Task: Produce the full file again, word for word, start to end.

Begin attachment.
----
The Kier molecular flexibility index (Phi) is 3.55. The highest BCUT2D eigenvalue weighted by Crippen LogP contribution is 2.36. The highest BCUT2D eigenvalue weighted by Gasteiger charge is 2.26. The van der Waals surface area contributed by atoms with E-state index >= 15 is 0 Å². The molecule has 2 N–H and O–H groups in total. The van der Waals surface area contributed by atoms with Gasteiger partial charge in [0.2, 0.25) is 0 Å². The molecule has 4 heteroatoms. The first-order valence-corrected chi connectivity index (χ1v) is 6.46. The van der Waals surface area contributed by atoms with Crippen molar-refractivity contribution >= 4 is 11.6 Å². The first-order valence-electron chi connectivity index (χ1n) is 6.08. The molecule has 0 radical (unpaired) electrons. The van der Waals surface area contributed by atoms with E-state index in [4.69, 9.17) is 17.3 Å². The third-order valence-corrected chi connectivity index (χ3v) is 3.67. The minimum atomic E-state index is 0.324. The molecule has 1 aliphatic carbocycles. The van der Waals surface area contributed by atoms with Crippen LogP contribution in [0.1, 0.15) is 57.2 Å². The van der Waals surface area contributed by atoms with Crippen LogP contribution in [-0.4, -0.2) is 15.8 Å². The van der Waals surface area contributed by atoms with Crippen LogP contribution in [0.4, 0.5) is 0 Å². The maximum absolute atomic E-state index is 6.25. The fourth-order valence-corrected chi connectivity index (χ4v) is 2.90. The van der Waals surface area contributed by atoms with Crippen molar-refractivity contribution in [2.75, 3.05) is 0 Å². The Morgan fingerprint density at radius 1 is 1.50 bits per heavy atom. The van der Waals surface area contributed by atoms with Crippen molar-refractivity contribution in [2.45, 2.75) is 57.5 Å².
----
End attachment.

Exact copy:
The Kier molecular flexibility index (Phi) is 3.55. The highest BCUT2D eigenvalue weighted by Crippen LogP contribution is 2.36. The highest BCUT2D eigenvalue weighted by Gasteiger charge is 2.26. The van der Waals surface area contributed by atoms with E-state index >= 15 is 0 Å². The molecule has 2 N–H and O–H groups in total. The van der Waals surface area contributed by atoms with Gasteiger partial charge in [0.2, 0.25) is 0 Å². The molecule has 4 heteroatoms. The first-order valence-corrected chi connectivity index (χ1v) is 6.46. The van der Waals surface area contributed by atoms with Crippen molar-refractivity contribution >= 4 is 11.6 Å². The first-order valence-electron chi connectivity index (χ1n) is 6.08. The molecule has 0 radical (unpaired) electrons. The van der Waals surface area contributed by atoms with E-state index in [4.69, 9.17) is 17.3 Å². The third-order valence-corrected chi connectivity index (χ3v) is 3.67. The minimum atomic E-state index is 0.324. The molecule has 1 aliphatic carbocycles. The van der Waals surface area contributed by atoms with Crippen LogP contribution in [0.1, 0.15) is 57.2 Å². The van der Waals surface area contributed by atoms with Crippen LogP contribution in [-0.4, -0.2) is 15.8 Å². The van der Waals surface area contributed by atoms with Crippen LogP contribution in [0.4, 0.5) is 0 Å². The maximum absolute atomic E-state index is 6.25. The fourth-order valence-corrected chi connectivity index (χ4v) is 2.90. The van der Waals surface area contributed by atoms with Crippen molar-refractivity contribution in [2.75, 3.05) is 0 Å². The Morgan fingerprint density at radius 1 is 1.50 bits per heavy atom. The van der Waals surface area contributed by atoms with Crippen molar-refractivity contribution in [2.45, 2.75) is 57.5 Å².